Adapting to our New Normal

Design by Emma Lehman

(Image description: A drawing of a person with short pink hair, wearing a yellow t-shirt and resting their elbows on a large surgical face mask which covers their body from the shoulders down. They hold their face, eyes-closed, in their hands, and stand in front of a gridded white background. Superimposed over this image is a red upwards trend line.

When the weekend of March 14th of 2020 arrived in the United States, quarantine came with it. At the time, the public mood was that this was temporary, that even though this was a global pandemic, we’d have this figured out in no time. Perhaps it was a truly American instance of blind faith in public health officials, despite gobs of contrary evidence to their efficacies, or just a pure lack of knowledge of what in the world was actually going on. Regardless, we weren’t prepared for these months of isolation followed by uneven reopening measures. We still have no idea what the next couple years will concretely look like, but we’ve quickly realized that we must adjust our behavior to follow suit. 

Well, not all of us. As just as many people are regularly still attending parties, not social distancing, and not wearing masks in public. These actions display a distinct disregard for the public’s well-being and are contrary to principles of revolutionary community that herald widespread public cooperation for healthy communities. The ignorance of the current situation is not something we can afford as a country on top of an utterly inept government handling of this virus. We must adjust our expectations of what everyday life looks like instead of mistakenly hoping COVID will change to accommodate us, because guess what? It won’t, and people will continue to die en masse.

It is important to contextualize individual behavior within the grand scheme of a public health crisis. It is first and foremost the fault of the United States government for not providing its residents with the financial relief and free medical care we needed to survive this pandemic. The federal government has repeatedly insisted that this pandemic is a minor annoyance, rather than a highly contagious, deadly virus. Instead of prioritizing caring for its people, the government spread lies of mask ineffectiveness and encouraged recklessness as the appropriate course of action both for decisions made by the government and by its residents. Many couldn’t afford to stay home from work during quarantine, let alone take off time if they got sick! Individual people’s options are greatly constrained by the choices federal and state governments made for us during this pandemic.

Though college students spreading COVID through partying and get-togethers is the headline story, little question is paid to why they are even on-campus right now in the first place. Profit has been put over people time and time again during this pandemic, and it is never more blatant than when universities brought some or all their students back to school knowing that it would greatly increase their risk and then blamed the students for being the biggest culprits of disease spreading. It is morally incorrect to place the onus on individuals when our governments are doing nothing to fix or even alleviate any of the financial or social burdens of this pandemic.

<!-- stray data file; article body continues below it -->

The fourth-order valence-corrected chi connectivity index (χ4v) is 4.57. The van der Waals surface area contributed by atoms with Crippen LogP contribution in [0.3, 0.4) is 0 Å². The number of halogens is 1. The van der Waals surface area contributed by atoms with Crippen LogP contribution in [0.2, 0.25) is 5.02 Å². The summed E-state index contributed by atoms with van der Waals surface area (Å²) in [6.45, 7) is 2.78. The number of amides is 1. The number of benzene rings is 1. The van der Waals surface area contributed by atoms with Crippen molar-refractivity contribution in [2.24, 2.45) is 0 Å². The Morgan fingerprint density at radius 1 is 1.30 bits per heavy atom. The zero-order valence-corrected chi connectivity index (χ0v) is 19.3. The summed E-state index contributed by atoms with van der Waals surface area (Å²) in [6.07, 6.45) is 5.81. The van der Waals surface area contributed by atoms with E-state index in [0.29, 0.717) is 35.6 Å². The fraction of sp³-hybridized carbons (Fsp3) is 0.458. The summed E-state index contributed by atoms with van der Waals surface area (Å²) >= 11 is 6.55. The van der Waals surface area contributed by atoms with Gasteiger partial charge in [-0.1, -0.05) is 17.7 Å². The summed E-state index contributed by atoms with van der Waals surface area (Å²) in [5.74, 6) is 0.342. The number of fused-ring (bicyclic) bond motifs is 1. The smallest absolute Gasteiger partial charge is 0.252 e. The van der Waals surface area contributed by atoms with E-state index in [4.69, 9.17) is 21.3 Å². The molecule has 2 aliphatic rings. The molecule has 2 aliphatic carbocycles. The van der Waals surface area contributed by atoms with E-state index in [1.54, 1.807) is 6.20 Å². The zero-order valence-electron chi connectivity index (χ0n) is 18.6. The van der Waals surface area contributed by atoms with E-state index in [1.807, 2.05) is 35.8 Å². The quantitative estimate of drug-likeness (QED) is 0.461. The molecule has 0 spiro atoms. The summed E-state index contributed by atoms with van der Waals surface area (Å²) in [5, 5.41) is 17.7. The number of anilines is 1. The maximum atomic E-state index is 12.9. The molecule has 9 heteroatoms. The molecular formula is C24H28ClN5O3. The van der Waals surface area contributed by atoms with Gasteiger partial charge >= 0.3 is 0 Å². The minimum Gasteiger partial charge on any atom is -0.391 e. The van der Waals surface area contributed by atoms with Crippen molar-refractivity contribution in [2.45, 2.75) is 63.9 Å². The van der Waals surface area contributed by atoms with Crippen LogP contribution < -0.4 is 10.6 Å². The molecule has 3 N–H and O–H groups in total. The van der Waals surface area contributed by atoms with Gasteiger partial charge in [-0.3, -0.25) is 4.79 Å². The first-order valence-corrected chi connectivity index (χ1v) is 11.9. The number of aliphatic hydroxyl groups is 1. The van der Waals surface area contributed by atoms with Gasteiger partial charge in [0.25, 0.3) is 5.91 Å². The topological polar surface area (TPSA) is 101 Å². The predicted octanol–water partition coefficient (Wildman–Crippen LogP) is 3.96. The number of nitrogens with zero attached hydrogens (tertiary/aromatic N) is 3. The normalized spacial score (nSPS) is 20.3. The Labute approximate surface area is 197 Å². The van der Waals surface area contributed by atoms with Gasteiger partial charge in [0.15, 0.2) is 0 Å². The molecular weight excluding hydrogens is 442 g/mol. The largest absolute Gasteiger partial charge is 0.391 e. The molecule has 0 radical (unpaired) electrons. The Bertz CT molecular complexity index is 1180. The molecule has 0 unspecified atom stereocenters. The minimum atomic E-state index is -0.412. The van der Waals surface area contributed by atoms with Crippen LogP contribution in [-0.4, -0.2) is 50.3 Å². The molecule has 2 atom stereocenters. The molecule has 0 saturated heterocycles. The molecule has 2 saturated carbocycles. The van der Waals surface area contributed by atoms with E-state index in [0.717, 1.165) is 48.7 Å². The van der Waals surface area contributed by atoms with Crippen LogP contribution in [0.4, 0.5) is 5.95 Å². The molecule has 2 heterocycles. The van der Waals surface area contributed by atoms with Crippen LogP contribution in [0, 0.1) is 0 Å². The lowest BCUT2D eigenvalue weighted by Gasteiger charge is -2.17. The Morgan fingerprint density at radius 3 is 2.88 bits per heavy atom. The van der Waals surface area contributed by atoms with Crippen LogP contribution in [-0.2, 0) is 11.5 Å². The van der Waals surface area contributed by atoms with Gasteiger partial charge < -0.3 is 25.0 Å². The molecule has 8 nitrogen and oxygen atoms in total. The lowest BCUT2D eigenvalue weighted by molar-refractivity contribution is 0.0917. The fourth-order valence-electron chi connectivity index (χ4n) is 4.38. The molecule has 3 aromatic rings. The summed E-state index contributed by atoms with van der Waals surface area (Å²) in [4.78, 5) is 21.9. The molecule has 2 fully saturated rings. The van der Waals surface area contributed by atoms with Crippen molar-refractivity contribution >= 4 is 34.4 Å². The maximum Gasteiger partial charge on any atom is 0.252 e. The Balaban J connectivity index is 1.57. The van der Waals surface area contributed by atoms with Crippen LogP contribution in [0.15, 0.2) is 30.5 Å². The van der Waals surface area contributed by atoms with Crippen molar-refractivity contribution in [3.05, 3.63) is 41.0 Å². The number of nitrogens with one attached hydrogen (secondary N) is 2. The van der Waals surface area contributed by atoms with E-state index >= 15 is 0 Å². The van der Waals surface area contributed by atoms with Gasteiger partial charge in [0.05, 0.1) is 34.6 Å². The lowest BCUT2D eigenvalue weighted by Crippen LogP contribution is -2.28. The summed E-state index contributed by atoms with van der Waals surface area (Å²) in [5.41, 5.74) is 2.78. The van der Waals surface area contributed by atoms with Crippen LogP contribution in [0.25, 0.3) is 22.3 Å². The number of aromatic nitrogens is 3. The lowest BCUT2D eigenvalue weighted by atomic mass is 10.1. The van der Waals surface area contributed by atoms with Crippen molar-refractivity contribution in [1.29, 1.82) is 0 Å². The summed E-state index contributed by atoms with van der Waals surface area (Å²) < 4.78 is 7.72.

Despite this unfair blaming, each person’s actions contribute to the well-being of the collective during a public health crisis. It is our responsibility to apply communal praxis and principles to our own lives and take care of each other during this pandemic. Abolition efforts thrive on cooperation of the collective towards a common goal, and in this case, that is the health and safety of our communities. While the United States is not operating under these principles, individuals and their communities must if we want to protect our most vulnerable.

It is often those that believe the least in this communal principle (white people) that have the power to enact the most harm against vulnerable communities (Black and brown people.) White people are less likely than every other racial group to wear a mask, demonstrating a lack of care in prioritizing public health in everyday behavior. This inherent selfishness and sole desire of self-preservation above all else is a distinctly white supremacist notion, one adopted and reinforced by many white people during this pandemic. Whether it is the choice to enter Black and brown neighborhoods without wearing a mask or the subjection of lower-income people to work perilous jobs that increase their exposure to the virus, white supremacist thought is embedded in all facets of this pandemic.